Skip to main content

How to Can Your Own Potatoes


What you see below was my total crop of potatoes from the garden this year. I planted three rows of 15 plants each and this was it. I might have to set a better watering system next year. Dang heat. 



I knew I wanted to can potatoes again this year. I love the convenience of opening up a jar, draining it, and dumping the potatoes into a frying pan. Almost instant fried potatoes! You don't need garden potatoes to do this, by the way. A bag of potatoes from the supermarket will work too. This is also a canning project that can be done any time of the year.

How To Can Potatoes:

1. Wash the potatoes thoroughly. Set a pot of water to boiling. Get your pressure canner ready to go and set to boiling. Place quart-size jars into hot water or a warm oven to get them hot. Set a small pan of water to simmer for the lids.


2. Peel the potatoes if you would like. (I don't, but that is a personal preference.) Cut the potatoes into similar size pieces that you can get into the jar. I do roughly one-inch pieces of potatoes. Toss the lids into the simmering pot of water.

**At this point you can boil the potatoes for 10 minutes if you would like before packing the potatoes into the jars. I follow the raw pack method and have perfectly good results. 

3. Pack the potatoes into the hot jars tightly. (I didn't have enough potatoes for six quarts so I used a few store-bought potatoes.) Ladle boiling water over the packed potatoes. If desired, add a teaspoon of salt over the potatoes.

4. Use a spatula or a butter knife to get down the sides to release the air bubbles. Put lids and rings on the jars after wiping the jars to get rid of any residue.


5. Place jars in the pressure canner using a jar rack. I don't always use mine, but it is recommended. Place lid on top of the pressure canner and lock into place. Let the canner come up to pressure and follow your manufacturer's recommendations. I have an old pressure canner and just have a weight on top.


6. Process the potatoes at 10 pounds pressure for 40 minutes if using the quart jars or 35 minutes if using pint jars. Pressure may need to be adjusted according to altitude. When done, remove canner from heat and let the canner cool before opening the canner. Take the jars out and let cool. 

7. After 12 hours, check the jars to see if they sealed. The jars may be cloudy, but don't let that freak you out. Label and date the jars. Eat later and enjoy!

This is one of the simplest canning recipes I have done! Try it and let me know how it works for you!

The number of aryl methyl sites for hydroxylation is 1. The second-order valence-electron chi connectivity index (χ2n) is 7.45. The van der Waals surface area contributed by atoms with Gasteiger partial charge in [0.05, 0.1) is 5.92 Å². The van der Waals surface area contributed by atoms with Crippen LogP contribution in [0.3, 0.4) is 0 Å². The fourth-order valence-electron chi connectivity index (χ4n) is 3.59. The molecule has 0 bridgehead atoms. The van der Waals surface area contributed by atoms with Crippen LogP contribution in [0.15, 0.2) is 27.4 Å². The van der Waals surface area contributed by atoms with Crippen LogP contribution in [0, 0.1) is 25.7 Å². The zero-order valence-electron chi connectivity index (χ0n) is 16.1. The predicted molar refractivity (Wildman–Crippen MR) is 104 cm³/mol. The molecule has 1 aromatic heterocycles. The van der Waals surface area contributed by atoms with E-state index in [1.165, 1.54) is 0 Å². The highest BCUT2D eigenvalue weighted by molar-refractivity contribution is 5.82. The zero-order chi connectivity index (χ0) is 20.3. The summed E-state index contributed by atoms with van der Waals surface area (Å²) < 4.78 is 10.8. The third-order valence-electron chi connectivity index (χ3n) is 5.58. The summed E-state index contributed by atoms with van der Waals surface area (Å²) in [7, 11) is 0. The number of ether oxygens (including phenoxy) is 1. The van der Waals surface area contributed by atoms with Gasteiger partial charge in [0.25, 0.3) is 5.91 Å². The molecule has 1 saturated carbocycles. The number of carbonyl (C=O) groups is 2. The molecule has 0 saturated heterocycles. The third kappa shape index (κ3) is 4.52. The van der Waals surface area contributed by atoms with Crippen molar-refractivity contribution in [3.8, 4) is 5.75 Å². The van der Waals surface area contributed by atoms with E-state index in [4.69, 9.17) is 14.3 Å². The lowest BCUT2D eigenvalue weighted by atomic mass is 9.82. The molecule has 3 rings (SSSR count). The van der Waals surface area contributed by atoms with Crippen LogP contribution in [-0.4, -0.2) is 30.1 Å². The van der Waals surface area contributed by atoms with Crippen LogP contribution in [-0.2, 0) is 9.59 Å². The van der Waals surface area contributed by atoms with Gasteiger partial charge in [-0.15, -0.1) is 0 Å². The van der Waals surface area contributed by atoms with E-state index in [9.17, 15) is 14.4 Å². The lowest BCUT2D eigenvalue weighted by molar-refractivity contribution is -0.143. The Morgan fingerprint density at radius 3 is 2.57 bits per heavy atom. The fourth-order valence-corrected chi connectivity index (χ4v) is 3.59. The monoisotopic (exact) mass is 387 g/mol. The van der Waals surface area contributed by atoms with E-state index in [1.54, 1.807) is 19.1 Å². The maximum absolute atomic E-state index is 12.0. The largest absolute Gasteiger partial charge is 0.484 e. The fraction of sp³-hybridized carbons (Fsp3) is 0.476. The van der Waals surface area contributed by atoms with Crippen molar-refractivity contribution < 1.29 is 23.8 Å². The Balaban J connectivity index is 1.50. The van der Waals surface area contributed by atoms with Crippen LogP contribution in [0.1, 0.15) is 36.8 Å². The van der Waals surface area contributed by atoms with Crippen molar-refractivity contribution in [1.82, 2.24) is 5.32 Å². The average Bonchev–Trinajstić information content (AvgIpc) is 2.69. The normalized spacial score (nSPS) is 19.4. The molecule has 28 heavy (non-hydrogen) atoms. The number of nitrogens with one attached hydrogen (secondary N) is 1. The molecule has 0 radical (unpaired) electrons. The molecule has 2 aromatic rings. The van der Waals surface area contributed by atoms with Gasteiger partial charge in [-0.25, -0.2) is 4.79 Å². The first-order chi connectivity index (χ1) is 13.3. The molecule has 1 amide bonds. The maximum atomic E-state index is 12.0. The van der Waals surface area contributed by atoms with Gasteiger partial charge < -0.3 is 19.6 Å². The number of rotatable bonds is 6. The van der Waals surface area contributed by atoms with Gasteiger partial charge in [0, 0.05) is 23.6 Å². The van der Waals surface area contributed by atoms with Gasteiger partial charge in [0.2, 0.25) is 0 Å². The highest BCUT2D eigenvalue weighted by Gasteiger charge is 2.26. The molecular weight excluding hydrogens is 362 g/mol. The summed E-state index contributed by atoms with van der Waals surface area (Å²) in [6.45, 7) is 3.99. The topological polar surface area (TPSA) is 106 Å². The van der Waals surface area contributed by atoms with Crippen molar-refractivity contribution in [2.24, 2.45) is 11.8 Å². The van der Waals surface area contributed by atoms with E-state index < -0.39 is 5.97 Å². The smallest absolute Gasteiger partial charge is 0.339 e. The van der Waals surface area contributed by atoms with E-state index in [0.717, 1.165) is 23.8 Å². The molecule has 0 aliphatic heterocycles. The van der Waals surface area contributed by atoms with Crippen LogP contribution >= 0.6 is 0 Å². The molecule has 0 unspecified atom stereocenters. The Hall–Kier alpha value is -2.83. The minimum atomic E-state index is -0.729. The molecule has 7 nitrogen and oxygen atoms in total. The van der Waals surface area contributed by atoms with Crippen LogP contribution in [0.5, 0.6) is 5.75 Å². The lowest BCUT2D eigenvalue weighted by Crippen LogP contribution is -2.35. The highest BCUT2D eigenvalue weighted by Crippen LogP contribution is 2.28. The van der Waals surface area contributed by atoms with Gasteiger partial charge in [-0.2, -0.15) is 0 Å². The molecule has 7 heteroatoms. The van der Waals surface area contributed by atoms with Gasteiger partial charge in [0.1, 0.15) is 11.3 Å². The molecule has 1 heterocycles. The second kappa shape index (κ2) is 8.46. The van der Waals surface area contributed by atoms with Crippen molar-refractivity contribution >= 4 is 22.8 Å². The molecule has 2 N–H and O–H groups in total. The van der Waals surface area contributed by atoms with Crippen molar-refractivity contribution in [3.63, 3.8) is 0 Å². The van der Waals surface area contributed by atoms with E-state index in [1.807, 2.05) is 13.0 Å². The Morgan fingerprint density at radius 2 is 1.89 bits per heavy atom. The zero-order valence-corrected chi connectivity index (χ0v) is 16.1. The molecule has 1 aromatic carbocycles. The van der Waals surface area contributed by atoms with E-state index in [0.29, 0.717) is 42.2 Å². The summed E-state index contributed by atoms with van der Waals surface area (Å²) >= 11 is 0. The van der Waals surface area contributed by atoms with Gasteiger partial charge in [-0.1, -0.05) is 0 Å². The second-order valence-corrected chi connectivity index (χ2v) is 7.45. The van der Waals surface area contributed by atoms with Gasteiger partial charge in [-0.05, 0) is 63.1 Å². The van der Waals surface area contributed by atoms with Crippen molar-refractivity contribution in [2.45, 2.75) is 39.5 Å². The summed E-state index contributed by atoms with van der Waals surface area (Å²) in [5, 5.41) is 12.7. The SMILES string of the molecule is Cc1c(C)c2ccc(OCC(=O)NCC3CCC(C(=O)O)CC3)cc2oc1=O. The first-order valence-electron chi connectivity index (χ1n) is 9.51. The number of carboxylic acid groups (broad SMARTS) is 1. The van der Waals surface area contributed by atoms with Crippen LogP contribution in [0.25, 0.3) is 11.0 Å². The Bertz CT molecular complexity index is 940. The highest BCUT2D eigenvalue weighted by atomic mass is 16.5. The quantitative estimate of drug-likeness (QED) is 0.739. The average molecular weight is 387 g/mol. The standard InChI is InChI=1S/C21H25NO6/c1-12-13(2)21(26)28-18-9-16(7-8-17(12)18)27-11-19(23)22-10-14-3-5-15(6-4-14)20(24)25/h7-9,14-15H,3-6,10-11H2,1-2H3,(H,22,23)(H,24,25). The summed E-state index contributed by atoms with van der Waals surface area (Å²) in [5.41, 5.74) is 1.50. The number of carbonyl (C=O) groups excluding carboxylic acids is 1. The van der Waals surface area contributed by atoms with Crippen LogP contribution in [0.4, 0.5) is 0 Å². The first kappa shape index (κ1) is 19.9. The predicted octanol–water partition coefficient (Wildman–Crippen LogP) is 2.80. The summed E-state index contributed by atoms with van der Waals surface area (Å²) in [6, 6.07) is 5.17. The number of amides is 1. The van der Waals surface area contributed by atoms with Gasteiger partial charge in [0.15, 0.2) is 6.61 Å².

Thanks for reading,
Erica

Comments

Popular posts from this blog

10 Preparedness Items You Should Be Buying Every Month

As crazy as it seems, some people make prepping harder than it has to be. Learning skills can be hard, but the end rewards are so worth it. The work can be hard, but the pay off is that jobs get done and you have accomplished something for the future.

However...preppers still need stuff. We can produce a lot of our own things and survive just fine. We still need the items that will make survival easier now and, heaven forbid, if anything bad happens. We need things to keep our lifestyle simpler and easier if something happens.

Over the eight years or so that I have been prepping, I have some things that I buy almost every month. Some months when the budget is tight, I might not purchase any of these. Then I appreciate having these things on hand!

Below is my list of things I buy every month. I don't make one big trip and buy all these things in one trip. I add them to my cart at the grocery store, department store, online shopping, and whatnot. I spend a little bit every shopping tri…

10 Totally Free Prepping Things To Do

This post is a part of the 30 Days of Preparedness Round Robin with Prepared Bloggers! Thank you for visiting!

I love prepping lists! I have so many printed out and filed in a binder so I can look at them. I get motivated from them and finds all sorts of ideas to get things done!

I am offering you today a list of 10 totally free prepping things to do. Some of the things will take only a few minutes to do, some will take a few hours, and some might take more time than that. You can do these things with your family or invite your friends over to do these things. The only thing that might not make this totally free is canning jars. However, I am assuming most of you have jars on hand!

10 Totally Free Prepping Items To Do

1. Learn to get around your house in the dark. Think about the days when you were a teenager and had to sneak in and out of your house without your parents hearing. You didn't do that? Oh. Moving on....

Learn your escape plan and be able to get around in the dark in case …

10 Non-Perishable Food Preps You Should Be Buying Every Month

New preppers wonder what they should be buying for their preps every month. More experienced preppers wonder what holes they should be plugging in their food storage to be better prepared. We all know we should be constantly adding and rotating our food storage every month in order to have a good supply.

Since I have written the 10 Preparedness Items You Should Be Buying Every Month and Top Ten Items You Need For Your Food Storage, I have found my preparedness mindset changing a little bit. I think they are things you should be buying every month that are perishable items and non-perishable items. This list will concentrate on the non-perishable items because those are the ones most important to your food storage.

To explain what I have included on this list, I will give you the criteria. I am making this list as basic as possible. Meaning that you can go to the grocery store and buy these items right off the shelf which means the items are shelf-stable. They will not expire or go bad e…